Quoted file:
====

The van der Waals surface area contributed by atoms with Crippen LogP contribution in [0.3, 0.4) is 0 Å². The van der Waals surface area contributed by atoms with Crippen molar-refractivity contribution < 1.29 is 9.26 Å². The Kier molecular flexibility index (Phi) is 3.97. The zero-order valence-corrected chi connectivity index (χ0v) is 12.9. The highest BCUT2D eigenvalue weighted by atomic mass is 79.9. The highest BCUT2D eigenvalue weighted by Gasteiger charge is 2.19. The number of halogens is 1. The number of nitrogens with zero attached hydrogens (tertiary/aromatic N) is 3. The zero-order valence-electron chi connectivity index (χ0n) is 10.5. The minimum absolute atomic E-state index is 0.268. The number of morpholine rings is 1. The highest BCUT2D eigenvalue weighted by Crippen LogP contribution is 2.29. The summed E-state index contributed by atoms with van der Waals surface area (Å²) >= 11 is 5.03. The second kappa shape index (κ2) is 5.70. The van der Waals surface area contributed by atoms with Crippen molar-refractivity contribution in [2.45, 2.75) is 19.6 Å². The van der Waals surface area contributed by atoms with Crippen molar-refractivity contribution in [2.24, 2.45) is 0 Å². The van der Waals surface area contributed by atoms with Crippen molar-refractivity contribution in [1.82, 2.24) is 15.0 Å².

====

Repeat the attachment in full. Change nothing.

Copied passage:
The van der Waals surface area contributed by atoms with Crippen LogP contribution in [0.3, 0.4) is 0 Å². The van der Waals surface area contributed by atoms with Crippen molar-refractivity contribution < 1.29 is 9.26 Å². The Kier molecular flexibility index (Phi) is 3.97. The zero-order valence-corrected chi connectivity index (χ0v) is 12.9. The highest BCUT2D eigenvalue weighted by atomic mass is 79.9. The highest BCUT2D eigenvalue weighted by Gasteiger charge is 2.19. The number of halogens is 1. The number of nitrogens with zero attached hydrogens (tertiary/aromatic N) is 3. The zero-order valence-electron chi connectivity index (χ0n) is 10.5. The minimum absolute atomic E-state index is 0.268. The number of morpholine rings is 1. The highest BCUT2D eigenvalue weighted by Crippen LogP contribution is 2.29. The summed E-state index contributed by atoms with van der Waals surface area (Å²) >= 11 is 5.03. The second kappa shape index (κ2) is 5.70. The van der Waals surface area contributed by atoms with Crippen molar-refractivity contribution in [2.45, 2.75) is 19.6 Å². The van der Waals surface area contributed by atoms with Crippen molar-refractivity contribution in [2.24, 2.45) is 0 Å². The van der Waals surface area contributed by atoms with Crippen molar-refractivity contribution in [1.82, 2.24) is 15.0 Å².